Lures provide hook for collectors
RACINE, Wis. (MCT) - There's an adage: To be successful, a lure must first hook a fisherman. And it doesn't end at the first catch. Some of the most alluring tackle keeps on hooking - collectors, that is - for as long as 150 years or more.
One of the most sought after lure series was made before the Civil War.
That's a testament to the lasting power of sharp steel. And well-carved wood. And exquisitely tied deer hair.
"I can't say what a fish feels, but I know I find some lures irresistible," said John Collen of Racine, an avid fishing tackle collector for the last 25 years.
Collectors from 24 states and Japan are expected to attend the Great Milwaukee Classic later this month in Brookfield, Wis. An annual event of the National Fishing Lure Collectors Club, it will feature about 200 table displays of fishing tackle and other outdoor sporting collectibles.
In addition to displays, the show will offer free appraisals on lures and other collectibles, auctions of lures and other goods and after-hours trading of items.
"It's an alternate universe," said Slusar, 41, and a serious collector for the last decade.
Collen and Chris Slusar were preparing displays for the show recently at Collen's Racine home.
Among the assembled items were dozens of Turbulent Fishing Lures made by Oscar C. Schaefer in Racine; boxes of Creek Chub lures made in Indiana; a Guy-Ra-Tory fishing reel (circa 1908) made by J.H. Birkett of Racine; a case of lures made by Biff Bait Co. of Milwaukee; and a display of lures and promotional literature for Puls and Wencka Bait Company of Milwaukee, including an endorsement by Don Kojis, a basketball star at Notre Dame High School and Marquette University who went on to play professionally in the 1960s.
The collections of club members are as varied as the individuals. One member has narrowed his interest to items that state "As seen on TV" on the box, said Collen.
Others focus just on bamboo fly rods or musky baits.
"It's whatever floats your boat," said Collen, 52, and regional club vice president.
Collen has long had a penchant for Creek Chub lures; his collection runs into the thousands of these wooden plugs.
More recently he began researching and acquiring fishing tackle made in Racine.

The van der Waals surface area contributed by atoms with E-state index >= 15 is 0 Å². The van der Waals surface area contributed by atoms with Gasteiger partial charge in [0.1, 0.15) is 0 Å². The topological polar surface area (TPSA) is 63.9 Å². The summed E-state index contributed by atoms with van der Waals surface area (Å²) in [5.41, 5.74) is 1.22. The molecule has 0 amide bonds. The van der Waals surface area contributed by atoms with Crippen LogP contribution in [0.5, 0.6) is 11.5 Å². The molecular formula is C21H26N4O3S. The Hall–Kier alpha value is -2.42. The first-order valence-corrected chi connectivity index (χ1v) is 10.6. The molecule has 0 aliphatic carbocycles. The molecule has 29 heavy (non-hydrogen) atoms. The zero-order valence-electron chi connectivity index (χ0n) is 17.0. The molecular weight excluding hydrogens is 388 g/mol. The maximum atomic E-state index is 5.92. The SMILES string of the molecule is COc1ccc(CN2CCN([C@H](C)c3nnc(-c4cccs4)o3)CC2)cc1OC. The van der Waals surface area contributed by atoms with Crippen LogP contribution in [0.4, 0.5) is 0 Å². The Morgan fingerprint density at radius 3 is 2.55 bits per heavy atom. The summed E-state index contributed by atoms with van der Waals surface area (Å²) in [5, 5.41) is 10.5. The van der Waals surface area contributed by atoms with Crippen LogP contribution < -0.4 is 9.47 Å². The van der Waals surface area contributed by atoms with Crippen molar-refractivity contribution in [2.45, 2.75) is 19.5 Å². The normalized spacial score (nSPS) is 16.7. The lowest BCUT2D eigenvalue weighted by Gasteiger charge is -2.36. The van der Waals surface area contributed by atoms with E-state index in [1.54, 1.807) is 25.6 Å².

Slusar, 41, is focusing his collection on Wisconsin-made products. There were many dozens of lure manufacturers in the Milwaukee area alone, said Slusar.
Lure collecting combines elements of history, investing and one of America's favorite pastimes.
"It's a mental break," said Slusar. "This hobby makes it really easy to disengage from work."
Collen said he was introduced to lure collecting by a fellow angler. Within months, he was fully involved.
"It was a disease at first," said Collen. "Outside of work, it was almost all I did."
He has now managed to balance his passion for collecting with his outdoor pursuits like duck hunting. But over the weekend of the show, it will be all about the lures.
He'll be joined by legions of like-minded collectors, including at least two club members who will travel from Florida to Brookfield for the show.
"Nothing else could get them to Wisconsin in the middle of January, I guarantee you," said Slusar.
The club offers free appraisals at the show. It also offers to sell items in a silent auction.
"For someone who wants to get rid of some old items and be sure they are getting a fair deal, this is the way to go," said Collen. "They have multiple people bidding for the items. And the seller can set a minimum sale price."
The organization charges a 10 percent fee for the auction service; funds raised through the silent auction help pay for the show.
Last year's show featured a special attraction. A seller came forward with a rare 6-inch Haskell Minnow. Patented Sept. 20, 1859 in New York, you can count on one hand the number of such lures known to exist.
The auction started at $20,000 and went up from there. The sale price was not disclosed, but Collen said it would buy a "very, very, nice new car."
A 10-inch Haskell Minnow, the only one of its type known, reportedly sold for more than $100,000 at an auction in another state.
With the economy in recession, the prospect of deriving monetary value from lures and other old sporting collectibles that have been gathering dust is especially attractive.
"What is really fun is to have someone come in with an old bag of lures and see their eyes light up when they learn they have something very collectible," said Collen.
Last year a Milwaukee resident came to the show with just such an assortment of old lures. Collen suggested the man put the lures in the silent auction. The result? The man exchanged the lures for $1,600.
But most old lures are worth far less at auction. Indeed, most have more sentimental than collectible value.
"That's one of the decisions people have to make," said Collen. "How much is the lure worth to their family history? How much do they want to sell it?"
Collen and Slusar recommend that people interested in lure collecting attend a show or two to learn more about what's worth collecting.
"It's a jump start," said Slusar. "At this show, you'll see $1 baits and $10,000 baits."
If you get hooked, it's important to know the difference.
© 2009, Milwaukee Journal Sentinel.
Distributed by McClatchy-Tribune Information Services.